My First Writing Mentor

Katherine Longshore 5 Tuesday, June 21, 2011
Mentors.  People who have affected our lives.  Our work.  The way we operate and look at the world.  I find them everywhere.  In the books that I read (Ann Lamott, John Green, Jennifer Donnelly) the conferences we attend (Kirby Larson, Sydney Salter, Sara Pennypacker), and our everyday lives (I would love to be as kind and generous as my friend Brenda, as scientifically brilliant as my friend Eva, as kid-savvy and expertly communicative as my kids’ teacher, Wendy).

And then there are the people who really take the time and the effort – paid or unpaid – to help us on our path.  To focus our attention and talents.  To be more than we think we can be.

I’ve already blogged about Susan Hart Lindquist, who taught me structure, character arc, and AIR in the SCBWI Nevada Mentorship Program.  I just have to mention her again, here, because my book wouldn’t be what it is today without the experience and knowledge I gained under her tutelage.

But I’d also like to mention another writing teacher.  One who possibly never knew how much he meant to me. 

I created my own major in college.  I knew I wanted to be a travel writer, so I cobbled together a collection of sociology, geography, anthropology and journalism courses into a BA in Cross Cultural Studies and Communications.

And my best teacher taught me Journalism 101.  And served as faculty advisor to the university newspaper, The Lumberjack.
Howard Seemann walked into class on the first day and wrote his name on the board. 

“Seemann,” he said. “S-E-E-M-A-N-N.  Not Seaman.  Not Siemen.  Definitely not Semen.  Get it right or you’ll fail my class.”

Howard Seemann taught me how to get my facts straight.  He taught me that names are important, and the spelling of them equally so.  He taught me how to write a good lead sentence, how to cover the most compelling elements in a story in the first three paragraphs, how to write clear details and powerful description.

He didn’t mince words in editorial meetings.  He didn’t pull any punches.

“What the hell is a local transient?” he bellowed at the beginning of one meeting. “The very meaning of the word transient indicates impermanence.  Not local!”

The poor author of the article cringed and explained that he’d been writing about a homeless man well-known in Arcata.

“No excuse for sloppy word choice,” Howard barked.  But winked, too. 

After I left Humboldt I traveled the world, and attempted to break into freelance journalism (the high point of which was a 200-word filler article in Conde Nast Traveler magazine with no by-line and no credit, but a check imbalancedly heavy for so few words).  The years passed and I quit my nomadic lifestyle, married and had kids in England.  Howard continued to ask my parents about me.

See, Howard used to play poker with my dad, a geology professor at Humboldt State.  They knew each other socially but didn’t run in the same social circles.  But in Arcata and at Humboldt, you run into people all the time.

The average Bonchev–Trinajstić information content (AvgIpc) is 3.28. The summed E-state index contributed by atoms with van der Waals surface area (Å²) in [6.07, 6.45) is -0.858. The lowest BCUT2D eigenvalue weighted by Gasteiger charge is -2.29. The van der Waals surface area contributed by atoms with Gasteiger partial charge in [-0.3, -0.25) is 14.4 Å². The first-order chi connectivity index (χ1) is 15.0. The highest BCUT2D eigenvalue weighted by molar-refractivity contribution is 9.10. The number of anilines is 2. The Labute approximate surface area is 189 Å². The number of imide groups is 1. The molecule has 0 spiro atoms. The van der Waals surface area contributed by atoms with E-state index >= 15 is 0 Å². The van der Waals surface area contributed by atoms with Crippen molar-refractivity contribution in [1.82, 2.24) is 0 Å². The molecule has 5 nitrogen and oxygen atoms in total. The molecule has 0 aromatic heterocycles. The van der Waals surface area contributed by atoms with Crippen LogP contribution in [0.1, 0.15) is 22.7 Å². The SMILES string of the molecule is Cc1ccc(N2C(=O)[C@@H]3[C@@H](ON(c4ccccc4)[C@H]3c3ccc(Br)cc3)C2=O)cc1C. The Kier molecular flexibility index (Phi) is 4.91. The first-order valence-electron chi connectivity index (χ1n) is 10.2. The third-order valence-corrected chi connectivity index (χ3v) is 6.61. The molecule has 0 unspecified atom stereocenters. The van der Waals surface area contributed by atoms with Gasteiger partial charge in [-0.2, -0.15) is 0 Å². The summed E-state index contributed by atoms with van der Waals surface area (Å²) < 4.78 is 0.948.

“How’s Katy?” Howard would ask my dad up on campus.  Or my mom at the Farmer’s Market. “Is she still writing?”

And every time, he would reiterate to them that he thought I had talent.  That he asked because he thought I should be writing.  Non-fiction.  Fiction.  Anything.

I carried his praise with me everywhere I went.  Howard didn’t give it lightly.  But he gave it justly.  I respected his opinion and felt eternal gratitude for his high opinion of me.  I strive to write well and accurately because of him.  I always check my spellings of people’s names.  And I try my best to avoid sloppy word choices.

Howard died a few years ago, from a heart attack.  This is what was said in his obituary in the Times-Standard:

Howard was a Humphrey Democrat, a defender of the First Amendment and an old-school newspaperman. He held his students to exacting standards on grammar, punctuation and spelling and was notorious for his hard line on factual errors. His tough love was intended to prepare students for the world outside the classroom and challenge them to discover their full potential. He always tried to balance criticism with encouragement in Howard’s Homilies, his weekly critique of The Lumberjack. Students prized his hard-earned words of praise, and he was proud of them, many of whom went on to thrive in the newsroom.

I never took the opportunity to call him, or even e-mail, to let him know what he meant to me, to my writing, to my career.  I wish I had. 

Who are your mentors?  Have you let them know?  


Oh, I'm so sorry, Katy. I know that must feel like a huge regret. BUt what you're doing right now---paying him homage in public blog so other writers and readers can learn about him--is beautiful. I'm sure he'd be honored with your lovely memory. Sounds like an awesome person!

He was, Pk. And thank you!

I have a poetry mentor who is famous for her red-ink-returns. She is nothing but honest and I can honestly say I appreciate her critiques, even if I have to swim through all that red ink to find my poem. She has helped me grow tremendously by not holding back. It's because of her input that my awareness about poetry and my own poetry changed/grew. Thank you, Katy! I am going to give her a call.

Not that you can tell I've had any mentoring in my life by my abysmal sentence structuring in previous email (or now), but I swear my poetry has improved. Sigh.

Thank you so much for sharing, PB! I'm sure she'll be delighted to hear from you. And the luscious, poetic prose I had the privilege to read is certainly testament to your ability and continued commitment to finding the right words and meaning.

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